3) serves to highlight how quasi-words that “leak out” in normal speech belong neither to recorded speech, nor to a class of ironic sounds dressed in diacriticals, and because I am not sure where to place it in my long love affair with referential diacriticals, it got me thinking about how it might work in other settings. Not long into such pondering, I recalled the words of Genesis, wherein God looked upon what He made and saw that it was good. And then, in a (for me) typically lucid non sequitur, I saw a possible solution to good ol’ Euthyphro’s dilemma (ED).
As I’m sure everyone still with me this far knows, ED boils down to the question, “Why is goodness good?” In other words, is something intrinsically good, in which case even the gods, or God, would have to recognize its goodness, or is something good only because God decrees that it is good? Traditionally, theists have rejected the former clause, since it seems to impose an extrinsic standard of value upon God (a view I will refer to as “divine extrinsicism“), thus compromising His status as the Almighty and one source of all being and goodness. By doing so, a good many theists have opted for positive divine voluntarism, according to which, yes, ma’am, anything that is good is good only because God says it is. Consequently, anything could have been good in a different world, if God had decided to call it ‘good’, including something as seemingly intrinsically heinous as torturing an infant or ethnic cleansing.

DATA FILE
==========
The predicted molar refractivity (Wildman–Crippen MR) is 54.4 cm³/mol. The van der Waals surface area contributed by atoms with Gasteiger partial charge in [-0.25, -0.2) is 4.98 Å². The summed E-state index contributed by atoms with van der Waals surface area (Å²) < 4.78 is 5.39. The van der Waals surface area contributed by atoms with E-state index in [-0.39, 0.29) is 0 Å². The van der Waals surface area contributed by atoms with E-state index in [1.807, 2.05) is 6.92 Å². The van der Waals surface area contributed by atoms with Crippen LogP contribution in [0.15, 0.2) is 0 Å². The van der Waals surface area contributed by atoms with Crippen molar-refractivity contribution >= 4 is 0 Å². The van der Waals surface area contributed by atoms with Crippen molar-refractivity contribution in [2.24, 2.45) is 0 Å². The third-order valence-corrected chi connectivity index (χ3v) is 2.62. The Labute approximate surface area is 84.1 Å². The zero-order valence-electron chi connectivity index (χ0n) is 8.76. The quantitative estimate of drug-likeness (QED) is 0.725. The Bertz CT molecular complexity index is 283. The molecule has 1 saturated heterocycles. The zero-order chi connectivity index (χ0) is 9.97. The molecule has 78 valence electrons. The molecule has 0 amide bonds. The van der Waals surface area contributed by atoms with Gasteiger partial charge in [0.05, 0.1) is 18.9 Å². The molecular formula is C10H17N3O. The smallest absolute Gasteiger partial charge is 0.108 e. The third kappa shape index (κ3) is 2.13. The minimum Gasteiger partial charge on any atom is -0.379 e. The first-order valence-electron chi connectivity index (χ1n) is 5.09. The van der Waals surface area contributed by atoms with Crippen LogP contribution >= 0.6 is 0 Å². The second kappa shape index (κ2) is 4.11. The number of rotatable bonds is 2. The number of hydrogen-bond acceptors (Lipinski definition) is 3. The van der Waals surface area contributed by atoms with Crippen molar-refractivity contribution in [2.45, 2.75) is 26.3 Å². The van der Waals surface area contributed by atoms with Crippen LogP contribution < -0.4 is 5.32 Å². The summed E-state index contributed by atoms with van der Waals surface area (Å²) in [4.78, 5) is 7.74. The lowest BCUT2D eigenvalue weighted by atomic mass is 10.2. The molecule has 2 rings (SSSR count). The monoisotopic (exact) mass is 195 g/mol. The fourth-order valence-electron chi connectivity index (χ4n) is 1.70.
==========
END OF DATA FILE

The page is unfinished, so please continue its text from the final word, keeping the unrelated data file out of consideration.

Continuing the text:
It goes without saying that, for any theist less than enthused about worshiping either a Demiurge or a blindly whimsical potentate, a third option recommends itself. This third option, as argued by, among others, William Lane Craig, claims that ED is, for a Christian, a false dilemma, since a Christian has a way of handling both horns of the dilemma without being tossed or gored by them. In Christian theology, God Himself is intrinsically good, and therefore, whatever He wills, will be good, not based on its own intrinsic goodness, but because, in being willed by an intrinsically good God, it is derivatively but truly good. Precisely because God both is good in se and is the source of good, nothing He does can violate goodness or His nature, since, again, they are one and the same.
While I am probably mangling Craig’s argument in key ways (and without putting too fine a point on it, since I want to agree with his solution), I find his solution unsatisfying. For one thing, it looks like covert voluntarism, in so far as it practically amounts to the same thing. If you begin by asserting God just is good, then you can have Him will anything He likes, even if it shocks us, since whatever He does is good by definition. For example, if, ex hypothesi, I am by definition a perfect cook, then no matter how awful what I bring out of the kitchen may seem, you should happily dig in, knowing that a perfect cook can only make perfect food; to do otherwise would be to violate his own nature as a perfect cook. In effect, a cook perfect by definitional fiat could write the menu as he went (he could even quite literally cook the books and make a profit! Rimshot!). In other words, if “goodness” is just shorthand for “God-did-it-ness”, then I don’t see how Craig’s position is significantly different from old school voluntarism. One of the horns of the dilemma turns out be longer than Craig admits, I think.